Ultimately I think people have an expectation of consensus, that we would come to the place where we really are about putting aside our pride and [inaud.] it.  I heard an African-American pastor several years ago say there are four kinds of pride.  There's pride of face, there's pride of place, there's pride of race, and there's pride of grace.  I think as I listened to him it occured to me that while we should never compromise our core convictions, we should always be willing to find the solutions that can not only win hearts, but that can change lives.

The fact is I don't agree with almost anything the feminists are about in terms of their agenda, but if we could work even with feminists to oppose pornography and the battering of women and their exploitation, then we should do it.  I don't agree with those who advocate same sex marriage.  I've made that clear not only in what I say but what I've done, but if it means that we work with them on the consensus to combat the spread of AIDS, it's a worthy objective.  I don't subscribe, and I've always been opposed in every election I ever run, strongly, overwhelmingly by labor unions, but if we can work with them to promote better wages and safer workplaces we might even prove that what we're really about is not just to be seen as people with minds which are closed but as people with hearts which are open and with hands which reach out to lift people up.

And my dear friends we live in a world where politics in this city has become so polarized that our government has become paralyzed, and what we long for, what this country looks for [missing sentence due to end of tape]...balances its budget, works for the people's interest and not its own.

W.C. Fields was laying on his death bed and a fellow actor came to see him and was surprised to see W.C. Fields reading a Bible, of all things.  And his friend said, Mr. Fields, you're not exactly known to be a religious man; tell me what is this about.  W.C. Fields looked up and quite sincerely said, I'm looking for loopholes.  [laughter].  I'm afraid that the average person today may be looking for loopholes, but they're aren't any.  Freedom has no loopholes.  It has people who are willing to make great sacrifices to keep [inaud.].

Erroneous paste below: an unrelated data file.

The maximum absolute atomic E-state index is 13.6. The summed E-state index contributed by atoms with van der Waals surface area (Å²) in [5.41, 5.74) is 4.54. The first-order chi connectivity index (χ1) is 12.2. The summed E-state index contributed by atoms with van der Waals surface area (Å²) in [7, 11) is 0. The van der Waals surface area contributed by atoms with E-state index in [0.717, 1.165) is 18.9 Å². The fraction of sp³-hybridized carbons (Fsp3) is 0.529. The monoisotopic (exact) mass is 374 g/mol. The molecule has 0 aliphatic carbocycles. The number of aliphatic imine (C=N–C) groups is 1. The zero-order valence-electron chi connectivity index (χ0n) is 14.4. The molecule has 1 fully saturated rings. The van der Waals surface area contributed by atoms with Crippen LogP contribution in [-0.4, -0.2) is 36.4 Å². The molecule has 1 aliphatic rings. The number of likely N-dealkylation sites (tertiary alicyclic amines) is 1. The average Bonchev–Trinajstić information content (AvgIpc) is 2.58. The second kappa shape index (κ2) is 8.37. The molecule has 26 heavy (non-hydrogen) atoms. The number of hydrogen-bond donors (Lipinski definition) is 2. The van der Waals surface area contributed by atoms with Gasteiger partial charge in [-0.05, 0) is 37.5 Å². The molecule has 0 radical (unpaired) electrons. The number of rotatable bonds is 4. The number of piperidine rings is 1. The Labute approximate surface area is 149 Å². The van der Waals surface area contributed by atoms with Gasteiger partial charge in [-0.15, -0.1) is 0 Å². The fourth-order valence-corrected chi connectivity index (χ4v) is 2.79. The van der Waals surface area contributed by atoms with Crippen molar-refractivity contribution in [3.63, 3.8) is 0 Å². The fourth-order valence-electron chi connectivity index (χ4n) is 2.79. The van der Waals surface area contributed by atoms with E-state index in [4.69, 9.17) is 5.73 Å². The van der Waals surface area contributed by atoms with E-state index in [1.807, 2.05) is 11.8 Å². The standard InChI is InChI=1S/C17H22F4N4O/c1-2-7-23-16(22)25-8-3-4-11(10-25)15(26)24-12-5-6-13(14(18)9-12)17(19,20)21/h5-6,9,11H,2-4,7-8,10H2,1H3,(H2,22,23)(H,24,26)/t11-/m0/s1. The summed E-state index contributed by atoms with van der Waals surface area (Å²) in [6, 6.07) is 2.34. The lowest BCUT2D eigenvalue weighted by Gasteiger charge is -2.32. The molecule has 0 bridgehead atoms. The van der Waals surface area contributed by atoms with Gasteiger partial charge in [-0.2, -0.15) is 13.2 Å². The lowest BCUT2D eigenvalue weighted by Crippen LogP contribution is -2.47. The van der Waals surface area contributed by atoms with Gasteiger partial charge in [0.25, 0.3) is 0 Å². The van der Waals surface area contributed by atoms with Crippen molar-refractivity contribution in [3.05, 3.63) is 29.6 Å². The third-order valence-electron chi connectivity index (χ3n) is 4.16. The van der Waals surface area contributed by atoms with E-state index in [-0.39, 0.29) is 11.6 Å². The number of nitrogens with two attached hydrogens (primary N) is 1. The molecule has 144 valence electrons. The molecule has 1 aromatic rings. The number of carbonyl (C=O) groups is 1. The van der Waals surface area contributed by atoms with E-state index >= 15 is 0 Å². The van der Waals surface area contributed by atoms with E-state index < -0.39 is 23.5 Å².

Just outside of Little Rock, Arkansas a school teacher last spring did something that was pretty remarkable.  One day when her students came to class there were no desks.  She had had them, every one of them, removed.  They walked into an empty room with no desks, and of course they looked around and they said, where are our desks.  She said, you don't get your desks until you tell me where they come from.  They couldn't figure out what on Earth she was thinking.  The second period class came and the same questions and the same answers.  You don't get a desk until you know where they came from.

By third period it was all over school--that they had a teacher who had lost her mind [laughter], taken all her desks out of the classroom.  By noon the television stations in Little Rock had been notified and they were all out there to see what kind of nut was teaching school and how much were we paying this lady who had taken all the desks out of the classroom.

But at 2 o'clock that afternoon in fifth period, something life-changing happened.  Because after all the apprehension and anticipation about why we didn't have desks and when we were going to get them, the lady had pre-arranged and at 2 o'clock, the final period of the day, the door opened and in marched 27 veterans wearing their uniforms, each of them carrying a school desk.  They marched in, and they put those school desks down, and the kids were standing against the wall were then instructed by the teacher, now you may take your desk, but don't every forget who got it for you.  [applause].  I don't think that anyone will ever forget in that classroom that our freedom [...inaud, applause continues].  Every single one of us as Americans need to remember when we get on our knees tonight, thank God we are in a country that people are trying to break into and not a country people are trying to break out of.  [cheers, applause].  Thank you and God bless you.  [applause continues].

#  #  #